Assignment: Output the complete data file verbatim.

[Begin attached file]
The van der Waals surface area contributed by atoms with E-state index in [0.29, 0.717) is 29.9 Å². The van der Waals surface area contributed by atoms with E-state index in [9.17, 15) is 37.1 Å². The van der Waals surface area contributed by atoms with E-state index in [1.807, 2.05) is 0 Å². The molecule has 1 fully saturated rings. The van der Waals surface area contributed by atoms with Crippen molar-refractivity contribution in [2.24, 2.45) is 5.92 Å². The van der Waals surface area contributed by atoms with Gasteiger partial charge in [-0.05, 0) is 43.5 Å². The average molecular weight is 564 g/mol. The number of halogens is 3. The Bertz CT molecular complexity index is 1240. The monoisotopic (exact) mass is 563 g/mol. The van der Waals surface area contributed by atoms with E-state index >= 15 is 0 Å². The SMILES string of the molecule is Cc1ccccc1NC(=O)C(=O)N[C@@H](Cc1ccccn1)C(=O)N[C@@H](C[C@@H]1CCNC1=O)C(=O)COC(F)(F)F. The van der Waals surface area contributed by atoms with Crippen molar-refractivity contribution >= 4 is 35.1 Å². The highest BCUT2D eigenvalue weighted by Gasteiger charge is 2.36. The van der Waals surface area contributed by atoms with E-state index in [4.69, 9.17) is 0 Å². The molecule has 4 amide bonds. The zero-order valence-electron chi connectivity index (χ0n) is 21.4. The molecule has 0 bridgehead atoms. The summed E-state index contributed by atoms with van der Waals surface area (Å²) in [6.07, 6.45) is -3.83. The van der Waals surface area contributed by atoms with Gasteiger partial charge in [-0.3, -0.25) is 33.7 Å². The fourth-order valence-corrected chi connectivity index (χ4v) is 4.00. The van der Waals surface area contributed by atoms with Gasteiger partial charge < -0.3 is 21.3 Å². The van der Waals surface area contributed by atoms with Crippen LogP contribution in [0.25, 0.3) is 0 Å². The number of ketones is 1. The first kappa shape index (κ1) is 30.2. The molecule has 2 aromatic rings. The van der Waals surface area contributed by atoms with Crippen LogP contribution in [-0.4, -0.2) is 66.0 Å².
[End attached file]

The van der Waals surface area contributed by atoms with E-state index in [0.29, 0.717) is 29.9 Å². The van der Waals surface area contributed by atoms with E-state index in [9.17, 15) is 37.1 Å². The van der Waals surface area contributed by atoms with E-state index in [1.807, 2.05) is 0 Å². The molecule has 1 fully saturated rings. The van der Waals surface area contributed by atoms with Crippen molar-refractivity contribution in [2.24, 2.45) is 5.92 Å². The van der Waals surface area contributed by atoms with Gasteiger partial charge in [-0.05, 0) is 43.5 Å². The average molecular weight is 564 g/mol. The number of halogens is 3. The Bertz CT molecular complexity index is 1240. The monoisotopic (exact) mass is 563 g/mol. The van der Waals surface area contributed by atoms with E-state index >= 15 is 0 Å². The SMILES string of the molecule is Cc1ccccc1NC(=O)C(=O)N[C@@H](Cc1ccccn1)C(=O)N[C@@H](C[C@@H]1CCNC1=O)C(=O)COC(F)(F)F. The van der Waals surface area contributed by atoms with Crippen molar-refractivity contribution >= 4 is 35.1 Å². The highest BCUT2D eigenvalue weighted by Gasteiger charge is 2.36. The van der Waals surface area contributed by atoms with E-state index in [4.69, 9.17) is 0 Å². The molecule has 4 amide bonds. The zero-order valence-electron chi connectivity index (χ0n) is 21.4. The molecule has 0 bridgehead atoms. The summed E-state index contributed by atoms with van der Waals surface area (Å²) in [6.07, 6.45) is -3.83. The van der Waals surface area contributed by atoms with Gasteiger partial charge in [-0.3, -0.25) is 33.7 Å². The fourth-order valence-corrected chi connectivity index (χ4v) is 4.00. The van der Waals surface area contributed by atoms with Gasteiger partial charge < -0.3 is 21.3 Å². The van der Waals surface area contributed by atoms with Crippen LogP contribution in [0.25, 0.3) is 0 Å². The number of ketones is 1. The first kappa shape index (κ1) is 30.2. The molecule has 2 aromatic rings. The van der Waals surface area contributed by atoms with Crippen LogP contribution in [-0.4, -0.2) is 66.0 Å².